Wonders can happen, even in bureaucratic chambers, without covert CIA (or local military-police) cues. In the hiatus of seven months, the minority schemed to overthrow the majority by “manipulating the Chancellor for Academic Affairs” (to quote Bello) to demand that the majority who voted for Raymundo justify (again!) their decision. Surprise? This was evidently a ploy since the majority report affirmed that Raymundo exceeded the necessary requirements for tenure. Meanwhile, the college’s highest governing body, the College Executive Board (CEB), upheld the majority decision. But without much ado, the Diliman campus Chancellor Sergio Cao dismissed the CEB’s decision and refused tenure. In effect, the Chancellor sided with the minority. Why? Not because of Raymundo’s lack of academic excellence; everyone concedes that. It is because of Raymundo’s ethical stand, political beliefs, and civic conduct as the general-secretary of CONTEND (Congress of Teachers/Educators for Nationalism and Democracy) and active member of ACT (Association of Concerned Teachers) and the All-UP-Academic Employers Union. She is being penalized for those rare virtues.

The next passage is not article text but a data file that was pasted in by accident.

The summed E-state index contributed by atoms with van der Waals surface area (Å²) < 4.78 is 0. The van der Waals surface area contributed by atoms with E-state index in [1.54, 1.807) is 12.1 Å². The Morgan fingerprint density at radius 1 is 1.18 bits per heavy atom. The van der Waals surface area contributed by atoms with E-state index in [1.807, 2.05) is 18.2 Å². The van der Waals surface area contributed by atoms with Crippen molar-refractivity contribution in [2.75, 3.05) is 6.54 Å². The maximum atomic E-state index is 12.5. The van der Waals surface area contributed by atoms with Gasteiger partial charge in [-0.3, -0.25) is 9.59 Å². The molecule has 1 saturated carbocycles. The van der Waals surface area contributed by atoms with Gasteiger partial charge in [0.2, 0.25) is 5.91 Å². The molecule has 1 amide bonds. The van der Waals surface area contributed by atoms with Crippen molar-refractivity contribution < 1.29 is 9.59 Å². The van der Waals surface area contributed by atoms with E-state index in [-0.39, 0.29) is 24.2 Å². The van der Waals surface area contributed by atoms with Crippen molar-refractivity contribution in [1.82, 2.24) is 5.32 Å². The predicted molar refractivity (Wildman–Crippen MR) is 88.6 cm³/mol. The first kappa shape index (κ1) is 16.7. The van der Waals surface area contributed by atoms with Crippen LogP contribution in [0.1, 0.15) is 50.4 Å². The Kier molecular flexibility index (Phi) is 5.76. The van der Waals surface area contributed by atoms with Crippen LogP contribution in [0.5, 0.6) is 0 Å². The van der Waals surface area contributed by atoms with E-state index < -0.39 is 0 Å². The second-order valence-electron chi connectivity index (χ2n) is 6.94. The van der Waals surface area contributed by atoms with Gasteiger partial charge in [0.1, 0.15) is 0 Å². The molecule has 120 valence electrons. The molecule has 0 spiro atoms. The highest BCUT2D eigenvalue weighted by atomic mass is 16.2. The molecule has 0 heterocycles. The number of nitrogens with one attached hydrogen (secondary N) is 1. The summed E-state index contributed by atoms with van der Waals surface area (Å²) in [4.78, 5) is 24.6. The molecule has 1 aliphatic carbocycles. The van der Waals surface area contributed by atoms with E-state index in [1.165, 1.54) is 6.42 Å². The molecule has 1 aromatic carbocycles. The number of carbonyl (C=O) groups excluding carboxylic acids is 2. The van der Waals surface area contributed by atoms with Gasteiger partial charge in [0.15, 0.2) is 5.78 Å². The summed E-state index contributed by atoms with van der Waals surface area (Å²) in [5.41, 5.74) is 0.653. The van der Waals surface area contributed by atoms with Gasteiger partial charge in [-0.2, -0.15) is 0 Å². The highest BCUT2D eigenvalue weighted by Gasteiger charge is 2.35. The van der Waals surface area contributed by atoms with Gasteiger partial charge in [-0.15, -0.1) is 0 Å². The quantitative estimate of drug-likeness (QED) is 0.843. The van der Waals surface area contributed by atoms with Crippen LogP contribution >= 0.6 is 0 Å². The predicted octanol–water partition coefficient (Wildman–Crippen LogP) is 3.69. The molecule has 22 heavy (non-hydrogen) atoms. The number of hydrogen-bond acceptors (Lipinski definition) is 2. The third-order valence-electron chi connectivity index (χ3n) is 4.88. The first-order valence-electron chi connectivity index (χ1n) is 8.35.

Raymundo is alleged by her detractors to have been involved with groups in support of victims kidnapped, tortured and killed by the military, in particular Karen Empeno. To such vague and muddled allegations that she hid such involvements, Raymundo has fully responded in a substantial memorandum submitted on Nov. 16 to university president Erlinda Roman. She has never made her activism a secret to anyone. The department allegations are all shoddy innuendoes and insinuations, unworthy of even a C- sociology major. Roman, for her part, played the coy and hedging fox (or is it mealy-mouthed Pontius Pilate?) in her Dec. 14 memorandum to Cao and the current department chair Randolf David as she tendentiously recounted the whole rigmarole.